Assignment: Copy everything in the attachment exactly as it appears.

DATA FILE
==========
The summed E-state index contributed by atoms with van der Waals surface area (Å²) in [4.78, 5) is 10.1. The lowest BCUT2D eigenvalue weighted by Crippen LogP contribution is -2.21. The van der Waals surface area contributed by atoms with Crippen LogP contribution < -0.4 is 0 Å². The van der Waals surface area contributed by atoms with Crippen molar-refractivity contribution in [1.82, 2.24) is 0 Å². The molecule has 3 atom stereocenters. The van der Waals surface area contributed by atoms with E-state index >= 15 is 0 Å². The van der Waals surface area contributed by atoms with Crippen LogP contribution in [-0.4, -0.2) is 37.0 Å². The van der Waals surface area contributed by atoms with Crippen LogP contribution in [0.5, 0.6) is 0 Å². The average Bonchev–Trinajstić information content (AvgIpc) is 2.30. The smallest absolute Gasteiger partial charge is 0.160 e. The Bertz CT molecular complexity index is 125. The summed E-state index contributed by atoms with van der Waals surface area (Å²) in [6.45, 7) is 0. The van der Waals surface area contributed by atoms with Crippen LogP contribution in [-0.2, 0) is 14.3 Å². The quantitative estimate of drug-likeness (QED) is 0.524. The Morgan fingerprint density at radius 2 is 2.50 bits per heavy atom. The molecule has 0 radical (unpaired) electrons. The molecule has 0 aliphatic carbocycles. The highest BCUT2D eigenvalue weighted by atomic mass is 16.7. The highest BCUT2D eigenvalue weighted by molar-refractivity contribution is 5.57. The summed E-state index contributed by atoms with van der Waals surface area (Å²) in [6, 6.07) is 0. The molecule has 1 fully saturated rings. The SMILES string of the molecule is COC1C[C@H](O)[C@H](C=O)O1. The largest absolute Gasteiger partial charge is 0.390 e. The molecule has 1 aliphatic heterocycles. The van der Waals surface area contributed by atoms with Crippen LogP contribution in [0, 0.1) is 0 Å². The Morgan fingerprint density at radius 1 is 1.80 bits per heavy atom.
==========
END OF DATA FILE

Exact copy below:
The summed E-state index contributed by atoms with van der Waals surface area (Å²) in [4.78, 5) is 10.1. The lowest BCUT2D eigenvalue weighted by Crippen LogP contribution is -2.21. The van der Waals surface area contributed by atoms with Crippen LogP contribution < -0.4 is 0 Å². The van der Waals surface area contributed by atoms with Crippen molar-refractivity contribution in [1.82, 2.24) is 0 Å². The molecule has 3 atom stereocenters. The van der Waals surface area contributed by atoms with E-state index >= 15 is 0 Å². The van der Waals surface area contributed by atoms with Crippen LogP contribution in [-0.4, -0.2) is 37.0 Å². The van der Waals surface area contributed by atoms with Crippen LogP contribution in [0.5, 0.6) is 0 Å². The average Bonchev–Trinajstić information content (AvgIpc) is 2.30. The smallest absolute Gasteiger partial charge is 0.160 e. The Bertz CT molecular complexity index is 125. The summed E-state index contributed by atoms with van der Waals surface area (Å²) in [6.45, 7) is 0. The van der Waals surface area contributed by atoms with Crippen LogP contribution in [-0.2, 0) is 14.3 Å². The quantitative estimate of drug-likeness (QED) is 0.524. The Morgan fingerprint density at radius 2 is 2.50 bits per heavy atom. The molecule has 0 radical (unpaired) electrons. The molecule has 0 aliphatic carbocycles. The highest BCUT2D eigenvalue weighted by atomic mass is 16.7. The highest BCUT2D eigenvalue weighted by molar-refractivity contribution is 5.57. The summed E-state index contributed by atoms with van der Waals surface area (Å²) in [6, 6.07) is 0. The molecule has 1 fully saturated rings. The SMILES string of the molecule is COC1C[C@H](O)[C@H](C=O)O1. The largest absolute Gasteiger partial charge is 0.390 e. The molecule has 1 aliphatic heterocycles. The van der Waals surface area contributed by atoms with Crippen LogP contribution in [0, 0.1) is 0 Å². The Morgan fingerprint density at radius 1 is 1.80 bits per heavy atom.